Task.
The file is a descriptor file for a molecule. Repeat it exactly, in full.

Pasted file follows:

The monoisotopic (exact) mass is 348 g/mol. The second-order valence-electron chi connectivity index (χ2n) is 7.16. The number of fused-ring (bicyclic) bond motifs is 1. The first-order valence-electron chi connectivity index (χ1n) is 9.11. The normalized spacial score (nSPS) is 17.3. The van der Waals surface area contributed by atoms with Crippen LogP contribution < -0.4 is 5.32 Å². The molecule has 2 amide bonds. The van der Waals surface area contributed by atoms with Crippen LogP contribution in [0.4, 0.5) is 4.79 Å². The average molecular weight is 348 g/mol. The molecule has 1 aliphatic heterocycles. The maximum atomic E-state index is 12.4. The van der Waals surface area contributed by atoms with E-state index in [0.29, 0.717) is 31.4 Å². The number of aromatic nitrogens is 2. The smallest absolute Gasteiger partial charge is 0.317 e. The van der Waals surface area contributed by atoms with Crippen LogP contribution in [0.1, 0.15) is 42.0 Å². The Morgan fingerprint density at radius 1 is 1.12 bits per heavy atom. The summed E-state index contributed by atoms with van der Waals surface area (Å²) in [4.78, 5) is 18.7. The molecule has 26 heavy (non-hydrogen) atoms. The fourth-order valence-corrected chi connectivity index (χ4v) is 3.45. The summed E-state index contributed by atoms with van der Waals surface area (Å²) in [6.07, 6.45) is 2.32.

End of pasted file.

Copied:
The monoisotopic (exact) mass is 348 g/mol. The second-order valence-electron chi connectivity index (χ2n) is 7.16. The number of fused-ring (bicyclic) bond motifs is 1. The first-order valence-electron chi connectivity index (χ1n) is 9.11. The normalized spacial score (nSPS) is 17.3. The van der Waals surface area contributed by atoms with Crippen LogP contribution < -0.4 is 5.32 Å². The molecule has 2 amide bonds. The van der Waals surface area contributed by atoms with Crippen LogP contribution in [0.4, 0.5) is 4.79 Å². The average molecular weight is 348 g/mol. The molecule has 1 aliphatic heterocycles. The maximum atomic E-state index is 12.4. The van der Waals surface area contributed by atoms with E-state index in [0.29, 0.717) is 31.4 Å². The number of aromatic nitrogens is 2. The smallest absolute Gasteiger partial charge is 0.317 e. The van der Waals surface area contributed by atoms with Crippen LogP contribution in [0.1, 0.15) is 42.0 Å². The Morgan fingerprint density at radius 1 is 1.12 bits per heavy atom. The summed E-state index contributed by atoms with van der Waals surface area (Å²) in [4.78, 5) is 18.7. The molecule has 26 heavy (non-hydrogen) atoms. The fourth-order valence-corrected chi connectivity index (χ4v) is 3.45. The summed E-state index contributed by atoms with van der Waals surface area (Å²) in [6.07, 6.45) is 2.32.